Jared Cohen hasn’t yet reached his 30th birthday, but he’s been a policy adviser in the Bush and Obama administrations, written two books, and is head of Google’s technology and policy think tank called Google Ideas.
Cohen, based in New York, visited Portland Tuesday as a guest of Portland-based Mercy Corps to share insights about how technology is transforming the world’s security and political dynamics in unpredictable ways, feeding revolutionary fervor in this year’s Arab Spring uprisings and curbing corruption in the delivery of emergency services to refugees.
He filled his talk at Portland’s First Congregational Church with anecdotes from his travels and interviews with young people in Iran, Egypt, and other nations in political turmoil. “Where young people had access to technology, they started realizing the power they had,” said Cohen, an adjunct fellow at the Council on Foreign Relations who turns 30 next month.
He followed with a cautionary note on the limits of technology: “Revolutions happen faster and are easier to start, but they are just as difficult to finish,” he said. “It’s just as hard to build a government back up. It’s not clear that technology is creating new leaders.”
Cohen said he entered Stanford University as an anthropology major, but shifted to a focus on the interaction between technology and social change following a startling series of personal events. After completing research on the Maasai ethnic group in Africa, he traveled to Rwanda to see mountain gorillas and learned about the depth of that nation’s 1994 ethnic cleansing, which cost 800,000 lives in just 100 days.
He also visited the Democratic Republic of the Congo and talked with militants, returning to New York where he spent an evening sharing his experiences with friends. That evening closed with a photograph taken in front of the World Trade Center at 5 a.m. on Sept. 11, 2001. The terrorist attacks just a few hours later turned Cohen’s interest to security challenges, leading to research, books, and high-level government jobs.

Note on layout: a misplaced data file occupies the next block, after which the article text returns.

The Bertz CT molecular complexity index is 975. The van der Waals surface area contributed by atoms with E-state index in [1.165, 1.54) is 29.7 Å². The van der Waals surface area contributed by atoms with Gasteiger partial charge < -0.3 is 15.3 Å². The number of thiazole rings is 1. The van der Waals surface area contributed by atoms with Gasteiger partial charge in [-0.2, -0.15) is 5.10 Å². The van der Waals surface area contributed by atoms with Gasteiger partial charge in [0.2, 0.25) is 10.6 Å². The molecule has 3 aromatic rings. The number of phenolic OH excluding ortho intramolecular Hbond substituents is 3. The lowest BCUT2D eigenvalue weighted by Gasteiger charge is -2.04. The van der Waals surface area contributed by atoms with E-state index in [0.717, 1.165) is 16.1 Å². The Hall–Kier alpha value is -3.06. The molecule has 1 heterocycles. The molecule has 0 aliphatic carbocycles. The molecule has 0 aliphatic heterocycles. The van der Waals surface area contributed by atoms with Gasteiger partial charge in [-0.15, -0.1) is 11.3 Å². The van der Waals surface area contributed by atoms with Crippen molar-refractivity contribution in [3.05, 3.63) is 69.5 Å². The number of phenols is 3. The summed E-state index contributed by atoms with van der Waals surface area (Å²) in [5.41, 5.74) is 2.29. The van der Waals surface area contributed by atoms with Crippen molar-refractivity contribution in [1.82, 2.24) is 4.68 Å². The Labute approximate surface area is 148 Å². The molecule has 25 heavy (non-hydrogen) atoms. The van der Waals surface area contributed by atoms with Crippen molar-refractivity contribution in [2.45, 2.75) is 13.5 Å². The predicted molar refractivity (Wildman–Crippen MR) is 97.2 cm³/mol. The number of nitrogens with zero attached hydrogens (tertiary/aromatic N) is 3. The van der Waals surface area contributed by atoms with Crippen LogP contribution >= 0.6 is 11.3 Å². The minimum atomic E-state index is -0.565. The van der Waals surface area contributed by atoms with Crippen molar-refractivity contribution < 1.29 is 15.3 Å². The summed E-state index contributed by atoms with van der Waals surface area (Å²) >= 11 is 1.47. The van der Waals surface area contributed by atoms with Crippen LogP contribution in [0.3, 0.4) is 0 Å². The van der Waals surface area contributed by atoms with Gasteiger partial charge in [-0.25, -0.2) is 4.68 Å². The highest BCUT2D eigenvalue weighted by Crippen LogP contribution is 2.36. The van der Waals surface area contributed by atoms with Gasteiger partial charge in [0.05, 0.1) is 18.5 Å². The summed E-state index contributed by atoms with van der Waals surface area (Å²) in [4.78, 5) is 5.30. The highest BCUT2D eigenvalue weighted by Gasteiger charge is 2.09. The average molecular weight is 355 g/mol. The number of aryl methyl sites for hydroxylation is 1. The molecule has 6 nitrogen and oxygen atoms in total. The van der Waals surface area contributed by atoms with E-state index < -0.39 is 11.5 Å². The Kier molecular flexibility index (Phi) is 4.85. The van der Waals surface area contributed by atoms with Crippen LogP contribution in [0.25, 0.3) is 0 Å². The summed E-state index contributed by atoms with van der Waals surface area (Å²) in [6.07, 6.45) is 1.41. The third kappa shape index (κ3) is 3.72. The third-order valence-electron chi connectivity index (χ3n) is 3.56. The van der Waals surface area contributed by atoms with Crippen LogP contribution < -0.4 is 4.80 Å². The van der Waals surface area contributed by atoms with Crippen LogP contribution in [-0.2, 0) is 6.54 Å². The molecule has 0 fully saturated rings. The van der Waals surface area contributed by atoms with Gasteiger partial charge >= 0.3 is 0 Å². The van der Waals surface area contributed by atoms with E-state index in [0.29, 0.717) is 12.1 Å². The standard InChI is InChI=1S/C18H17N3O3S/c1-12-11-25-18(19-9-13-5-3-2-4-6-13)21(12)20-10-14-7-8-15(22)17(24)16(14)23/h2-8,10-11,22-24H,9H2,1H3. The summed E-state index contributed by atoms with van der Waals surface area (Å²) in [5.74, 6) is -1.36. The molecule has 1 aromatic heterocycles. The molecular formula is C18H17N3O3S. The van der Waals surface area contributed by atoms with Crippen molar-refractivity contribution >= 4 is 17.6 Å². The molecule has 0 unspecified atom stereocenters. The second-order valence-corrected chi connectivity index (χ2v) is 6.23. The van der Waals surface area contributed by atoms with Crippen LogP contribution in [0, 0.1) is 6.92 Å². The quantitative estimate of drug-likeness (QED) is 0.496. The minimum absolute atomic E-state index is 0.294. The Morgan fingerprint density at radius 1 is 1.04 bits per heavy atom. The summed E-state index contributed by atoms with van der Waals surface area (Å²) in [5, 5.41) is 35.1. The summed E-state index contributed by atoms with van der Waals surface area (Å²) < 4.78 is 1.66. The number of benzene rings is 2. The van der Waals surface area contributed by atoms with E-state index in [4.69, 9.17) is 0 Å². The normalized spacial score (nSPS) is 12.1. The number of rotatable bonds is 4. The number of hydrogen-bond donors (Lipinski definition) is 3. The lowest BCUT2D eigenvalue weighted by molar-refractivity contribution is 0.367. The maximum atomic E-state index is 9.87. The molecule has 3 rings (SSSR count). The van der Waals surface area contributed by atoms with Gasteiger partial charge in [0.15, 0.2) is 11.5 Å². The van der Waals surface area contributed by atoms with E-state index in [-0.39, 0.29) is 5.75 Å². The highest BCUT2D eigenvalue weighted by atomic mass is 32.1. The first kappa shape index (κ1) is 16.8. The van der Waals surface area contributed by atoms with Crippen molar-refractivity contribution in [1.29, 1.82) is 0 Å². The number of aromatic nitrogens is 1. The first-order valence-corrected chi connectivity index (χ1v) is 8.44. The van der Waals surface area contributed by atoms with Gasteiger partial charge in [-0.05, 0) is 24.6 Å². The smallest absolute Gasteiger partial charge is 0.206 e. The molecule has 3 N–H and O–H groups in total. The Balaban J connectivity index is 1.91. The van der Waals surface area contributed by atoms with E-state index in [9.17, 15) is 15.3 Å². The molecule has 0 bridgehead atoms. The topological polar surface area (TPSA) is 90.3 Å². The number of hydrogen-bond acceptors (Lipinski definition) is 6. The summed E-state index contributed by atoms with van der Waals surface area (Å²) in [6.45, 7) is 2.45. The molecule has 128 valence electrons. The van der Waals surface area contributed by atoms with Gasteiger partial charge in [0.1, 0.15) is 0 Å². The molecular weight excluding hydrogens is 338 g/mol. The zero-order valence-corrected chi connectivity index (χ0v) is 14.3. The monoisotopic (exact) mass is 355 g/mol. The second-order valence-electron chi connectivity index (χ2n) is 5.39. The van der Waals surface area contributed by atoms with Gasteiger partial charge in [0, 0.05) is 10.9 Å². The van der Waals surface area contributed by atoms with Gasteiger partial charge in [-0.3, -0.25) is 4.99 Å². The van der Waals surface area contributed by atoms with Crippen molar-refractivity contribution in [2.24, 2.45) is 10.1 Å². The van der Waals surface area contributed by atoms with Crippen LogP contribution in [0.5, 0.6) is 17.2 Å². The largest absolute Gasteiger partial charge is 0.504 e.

In 2008 the Bush administration asked Cohen to find and interview leaders of vast anti-terrorist demonstrations held across Colombia on Feb. 4. Those demonstrations turned the political tide against the deeply rooted FARC rebel group, but initially no leaders could be identified. Cohen wound up finding one of the event’s leaders, a man who had attracted 600,000 Facebook friends in just one month.
Such unlikely leaders are part of the “digital disruption,” the title given to Cohen’s speech. Another example, he said, is a video of a girl being shot during a 2009 uprising in Iran that was passed from phone to phone before winding up on YouTube. The video was in front of President Barack Obama in just 2½ hours, and the president was forced to take a position on the uprising. Although the photographer remains anonymous, “someone on the ground in effect was able to get a meeting with Obama,” he said.
Acknowledging that digital technology is being used to both good and bad effect, Cohen emphasized the vast possibilities of technology to attack even the seemingly intractable problem of corruption in developing nations. He even predicted that future refugees won’t have to pack all their belongings with them as they move to refugee camps. Those unfortunates could simply carry the phone that would give them direct access to food and basic services, reducing opportunities for corruption along the emergency supplies distribution chain, he predicted.
Cohen closed with separate challenges to the young and the old in his audience. To those under age 30, he said “you are experts in technology. Make sure you leverage your competitive advantage.” He advised the elders to “get on board” with technology.
“In any field, if you’re not thinking about technology you’re not fully grasping what’s going on,” he said. “Be a part of the moment.”